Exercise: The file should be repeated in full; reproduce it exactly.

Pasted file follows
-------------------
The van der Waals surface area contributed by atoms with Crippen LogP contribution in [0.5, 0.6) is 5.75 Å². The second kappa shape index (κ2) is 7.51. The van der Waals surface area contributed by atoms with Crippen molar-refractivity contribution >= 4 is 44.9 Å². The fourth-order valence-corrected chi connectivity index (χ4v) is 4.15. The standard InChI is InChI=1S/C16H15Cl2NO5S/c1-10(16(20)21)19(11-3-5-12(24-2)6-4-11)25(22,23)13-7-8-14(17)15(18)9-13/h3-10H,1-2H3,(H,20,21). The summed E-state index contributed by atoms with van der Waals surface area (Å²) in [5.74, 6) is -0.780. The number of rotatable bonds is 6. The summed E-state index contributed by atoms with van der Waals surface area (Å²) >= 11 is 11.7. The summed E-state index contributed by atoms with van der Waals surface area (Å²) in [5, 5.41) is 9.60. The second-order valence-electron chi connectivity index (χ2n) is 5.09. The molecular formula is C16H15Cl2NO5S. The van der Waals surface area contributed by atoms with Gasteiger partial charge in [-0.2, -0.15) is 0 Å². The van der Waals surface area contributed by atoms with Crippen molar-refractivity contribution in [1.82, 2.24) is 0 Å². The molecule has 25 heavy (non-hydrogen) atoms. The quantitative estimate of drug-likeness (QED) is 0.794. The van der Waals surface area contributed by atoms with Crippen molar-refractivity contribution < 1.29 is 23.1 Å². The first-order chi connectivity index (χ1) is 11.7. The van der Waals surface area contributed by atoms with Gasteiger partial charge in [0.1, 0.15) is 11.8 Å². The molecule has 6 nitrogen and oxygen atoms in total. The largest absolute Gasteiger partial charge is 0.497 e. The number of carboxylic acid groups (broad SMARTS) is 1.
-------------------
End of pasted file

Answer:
The van der Waals surface area contributed by atoms with Crippen LogP contribution in [0.5, 0.6) is 5.75 Å². The second kappa shape index (κ2) is 7.51. The van der Waals surface area contributed by atoms with Crippen molar-refractivity contribution >= 4 is 44.9 Å². The fourth-order valence-corrected chi connectivity index (χ4v) is 4.15. The standard InChI is InChI=1S/C16H15Cl2NO5S/c1-10(16(20)21)19(11-3-5-12(24-2)6-4-11)25(22,23)13-7-8-14(17)15(18)9-13/h3-10H,1-2H3,(H,20,21). The summed E-state index contributed by atoms with van der Waals surface area (Å²) in [5.74, 6) is -0.780. The number of rotatable bonds is 6. The summed E-state index contributed by atoms with van der Waals surface area (Å²) >= 11 is 11.7. The summed E-state index contributed by atoms with van der Waals surface area (Å²) in [5, 5.41) is 9.60. The second-order valence-electron chi connectivity index (χ2n) is 5.09. The molecular formula is C16H15Cl2NO5S. The van der Waals surface area contributed by atoms with Gasteiger partial charge in [-0.2, -0.15) is 0 Å². The van der Waals surface area contributed by atoms with Crippen molar-refractivity contribution in [1.82, 2.24) is 0 Å². The molecule has 25 heavy (non-hydrogen) atoms. The quantitative estimate of drug-likeness (QED) is 0.794. The van der Waals surface area contributed by atoms with Crippen molar-refractivity contribution < 1.29 is 23.1 Å². The first-order chi connectivity index (χ1) is 11.7. The van der Waals surface area contributed by atoms with Gasteiger partial charge in [0.1, 0.15) is 11.8 Å². The molecule has 6 nitrogen and oxygen atoms in total. The largest absolute Gasteiger partial charge is 0.497 e. The number of carboxylic acid groups (broad SMARTS) is 1.